Tomas Berdych blew Rafael Nadal off the court at the Australian Open - a result that had wide-ranging repercussions.
The repercussions of Tomas Berdych's blitz of Rafael Nadal are many, but none better than for the Czech himself.
So what for Tomas Berdych?
Berdych beat Nadal for the first time in over eight years.
In that time he copped 17 beatings - one of those he retired injured mid-match - and pulled out before the match on another occasion.
Basically when Berdych was drawn in Nadal's quarter, it spelled disaster for the flat-batting Czech - but he has overcome that mental barrier in devastating fashion.
Berdych has belonged in the top 10 since July 2010 - the month of his Wimbledon final appearance - but has spent much of his tennis life in the shadows of the 'Big Four'.
Tuesday's win was not the climax of his run - that is to come. Berdych's controlled celebration spoke volumes about his plans.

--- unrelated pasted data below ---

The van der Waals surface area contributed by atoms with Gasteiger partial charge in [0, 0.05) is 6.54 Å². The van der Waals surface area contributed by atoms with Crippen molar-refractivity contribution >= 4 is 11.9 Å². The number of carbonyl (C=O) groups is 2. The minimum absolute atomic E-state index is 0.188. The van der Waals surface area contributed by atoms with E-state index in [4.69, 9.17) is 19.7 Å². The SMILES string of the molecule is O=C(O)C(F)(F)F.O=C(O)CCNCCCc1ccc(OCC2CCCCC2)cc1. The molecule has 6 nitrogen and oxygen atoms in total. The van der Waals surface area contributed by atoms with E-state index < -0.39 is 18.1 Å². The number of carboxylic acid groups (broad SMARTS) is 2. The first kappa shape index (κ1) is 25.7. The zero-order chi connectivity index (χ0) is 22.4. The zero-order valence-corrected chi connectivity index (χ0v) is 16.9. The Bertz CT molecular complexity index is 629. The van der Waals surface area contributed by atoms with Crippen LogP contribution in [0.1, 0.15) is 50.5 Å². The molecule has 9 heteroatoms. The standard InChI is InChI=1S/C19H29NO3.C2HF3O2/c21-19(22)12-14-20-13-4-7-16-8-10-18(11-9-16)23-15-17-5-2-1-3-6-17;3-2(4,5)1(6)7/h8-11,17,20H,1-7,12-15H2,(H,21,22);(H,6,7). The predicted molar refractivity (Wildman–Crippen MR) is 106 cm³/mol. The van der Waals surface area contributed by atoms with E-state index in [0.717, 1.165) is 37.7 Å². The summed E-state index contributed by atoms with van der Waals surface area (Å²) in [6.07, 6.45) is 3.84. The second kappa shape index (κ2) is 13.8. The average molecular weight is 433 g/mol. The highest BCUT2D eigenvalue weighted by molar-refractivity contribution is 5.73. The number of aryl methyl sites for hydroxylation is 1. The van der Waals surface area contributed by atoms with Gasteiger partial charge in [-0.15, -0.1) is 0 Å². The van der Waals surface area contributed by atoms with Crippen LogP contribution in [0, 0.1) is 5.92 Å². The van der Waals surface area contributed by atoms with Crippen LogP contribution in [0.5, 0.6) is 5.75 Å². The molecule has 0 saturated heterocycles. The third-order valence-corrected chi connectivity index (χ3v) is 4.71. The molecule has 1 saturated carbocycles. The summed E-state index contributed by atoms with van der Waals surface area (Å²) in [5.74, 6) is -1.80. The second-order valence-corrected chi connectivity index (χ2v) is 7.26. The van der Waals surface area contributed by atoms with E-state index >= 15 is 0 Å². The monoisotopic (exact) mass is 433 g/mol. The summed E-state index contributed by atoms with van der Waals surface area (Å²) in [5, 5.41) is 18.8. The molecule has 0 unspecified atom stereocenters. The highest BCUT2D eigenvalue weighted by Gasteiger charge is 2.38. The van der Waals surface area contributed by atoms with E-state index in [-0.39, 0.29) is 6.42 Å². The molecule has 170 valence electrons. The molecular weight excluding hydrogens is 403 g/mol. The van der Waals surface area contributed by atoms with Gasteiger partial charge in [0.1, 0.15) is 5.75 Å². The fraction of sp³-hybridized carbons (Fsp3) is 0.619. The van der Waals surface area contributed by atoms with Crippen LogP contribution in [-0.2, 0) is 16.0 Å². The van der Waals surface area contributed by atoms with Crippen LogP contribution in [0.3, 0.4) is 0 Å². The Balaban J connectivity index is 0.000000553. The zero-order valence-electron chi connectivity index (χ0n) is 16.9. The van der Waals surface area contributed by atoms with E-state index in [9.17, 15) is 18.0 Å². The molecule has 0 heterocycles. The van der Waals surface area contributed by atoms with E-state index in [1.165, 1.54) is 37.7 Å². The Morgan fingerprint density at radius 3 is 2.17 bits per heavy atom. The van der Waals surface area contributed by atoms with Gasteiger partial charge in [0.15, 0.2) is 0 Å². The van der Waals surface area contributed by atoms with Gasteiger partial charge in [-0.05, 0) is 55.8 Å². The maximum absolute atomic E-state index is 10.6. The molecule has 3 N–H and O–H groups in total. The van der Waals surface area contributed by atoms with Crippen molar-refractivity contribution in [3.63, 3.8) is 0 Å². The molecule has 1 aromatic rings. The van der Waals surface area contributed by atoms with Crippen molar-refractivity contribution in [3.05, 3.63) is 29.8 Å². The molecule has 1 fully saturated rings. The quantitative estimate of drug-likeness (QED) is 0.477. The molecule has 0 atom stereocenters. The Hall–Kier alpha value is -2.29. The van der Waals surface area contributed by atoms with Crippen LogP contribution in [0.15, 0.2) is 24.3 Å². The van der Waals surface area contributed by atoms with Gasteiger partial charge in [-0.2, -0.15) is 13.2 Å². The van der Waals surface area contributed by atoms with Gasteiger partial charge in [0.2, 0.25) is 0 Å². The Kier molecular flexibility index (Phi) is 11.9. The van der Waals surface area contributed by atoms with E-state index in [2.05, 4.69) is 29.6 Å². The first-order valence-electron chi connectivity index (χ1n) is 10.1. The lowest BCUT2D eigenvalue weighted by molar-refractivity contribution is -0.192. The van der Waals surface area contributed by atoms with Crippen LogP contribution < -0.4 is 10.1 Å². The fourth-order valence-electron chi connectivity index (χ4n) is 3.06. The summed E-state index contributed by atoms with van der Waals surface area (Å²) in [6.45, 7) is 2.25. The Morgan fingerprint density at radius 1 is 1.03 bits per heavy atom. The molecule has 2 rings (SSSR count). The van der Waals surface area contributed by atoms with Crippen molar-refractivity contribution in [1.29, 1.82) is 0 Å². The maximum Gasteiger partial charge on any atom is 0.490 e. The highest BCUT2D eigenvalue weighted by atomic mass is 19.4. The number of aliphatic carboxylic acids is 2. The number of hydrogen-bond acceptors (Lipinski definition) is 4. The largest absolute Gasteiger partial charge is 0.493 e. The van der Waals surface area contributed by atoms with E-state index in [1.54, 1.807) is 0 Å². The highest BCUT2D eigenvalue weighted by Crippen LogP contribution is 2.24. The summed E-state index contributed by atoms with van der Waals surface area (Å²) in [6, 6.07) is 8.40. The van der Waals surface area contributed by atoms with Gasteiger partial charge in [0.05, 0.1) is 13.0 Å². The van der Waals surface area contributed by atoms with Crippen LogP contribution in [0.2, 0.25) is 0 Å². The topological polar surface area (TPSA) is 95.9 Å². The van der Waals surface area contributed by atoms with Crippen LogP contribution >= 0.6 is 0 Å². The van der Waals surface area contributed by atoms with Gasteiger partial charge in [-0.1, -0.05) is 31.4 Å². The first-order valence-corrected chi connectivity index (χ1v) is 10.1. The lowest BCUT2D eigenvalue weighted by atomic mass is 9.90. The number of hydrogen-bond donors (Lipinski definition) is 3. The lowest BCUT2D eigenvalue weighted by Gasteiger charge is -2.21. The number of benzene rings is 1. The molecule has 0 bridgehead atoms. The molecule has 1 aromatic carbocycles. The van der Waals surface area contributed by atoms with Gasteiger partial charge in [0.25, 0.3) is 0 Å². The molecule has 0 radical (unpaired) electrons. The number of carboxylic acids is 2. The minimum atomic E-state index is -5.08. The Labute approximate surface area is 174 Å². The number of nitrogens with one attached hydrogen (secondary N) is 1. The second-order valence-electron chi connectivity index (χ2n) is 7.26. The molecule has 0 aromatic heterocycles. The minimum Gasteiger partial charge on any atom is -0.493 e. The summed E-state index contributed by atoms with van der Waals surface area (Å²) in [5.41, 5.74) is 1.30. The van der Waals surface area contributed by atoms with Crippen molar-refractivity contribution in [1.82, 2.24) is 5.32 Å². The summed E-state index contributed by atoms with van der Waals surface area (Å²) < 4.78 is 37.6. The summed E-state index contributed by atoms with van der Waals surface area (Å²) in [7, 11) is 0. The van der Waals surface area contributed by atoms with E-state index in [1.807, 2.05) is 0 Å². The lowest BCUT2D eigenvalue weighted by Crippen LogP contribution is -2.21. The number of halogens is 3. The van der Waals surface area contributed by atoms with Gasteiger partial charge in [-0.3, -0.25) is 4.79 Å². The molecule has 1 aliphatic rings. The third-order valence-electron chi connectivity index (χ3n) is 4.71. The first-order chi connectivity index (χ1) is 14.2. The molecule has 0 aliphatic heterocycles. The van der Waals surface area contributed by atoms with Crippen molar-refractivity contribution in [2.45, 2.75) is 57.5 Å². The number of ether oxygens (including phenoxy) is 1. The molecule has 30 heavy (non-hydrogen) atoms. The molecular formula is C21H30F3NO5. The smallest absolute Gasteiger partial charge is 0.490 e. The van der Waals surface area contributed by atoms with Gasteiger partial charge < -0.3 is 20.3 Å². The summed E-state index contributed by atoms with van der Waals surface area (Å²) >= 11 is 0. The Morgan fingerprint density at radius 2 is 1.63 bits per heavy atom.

There are bigger things on offer for Berdych - because as long as his major drought continues, so will the assessments of his ability failing to turn into greater things.
It is time to strike while the iron is hot.
So what for Rafael Nadal?
The third seed barely gave a whimper in the first two sets, appeared injured as he won just 10 points in the second, before launching a comeback that fell shy of forcing a fourth set.
Nadal said he was happy with his progress given his lack of tennis in recent months - the Australian Open was just his fifth official tournament since Wimbledon - due to treatment on his ailing back.
So what for Bernard Tomic?
Perspective is a wonderful thing in tennis.
Days after being dumped out of his home tournament by Berdych, questions were being asked of the perennial whipping boy of Australian tennis.
But, of course, he was beaten by a player who then took Nadal to the cleaners. That formline reads a little nicer now.
Imagine if Tomic had beaten Berdych, and Nadal had given him the 6-2 6-0 treatment?
So what for Novak Djokovic?
Well, if it was not already assured, Djokovic can go collect his fifth Norman Brookes Trophy.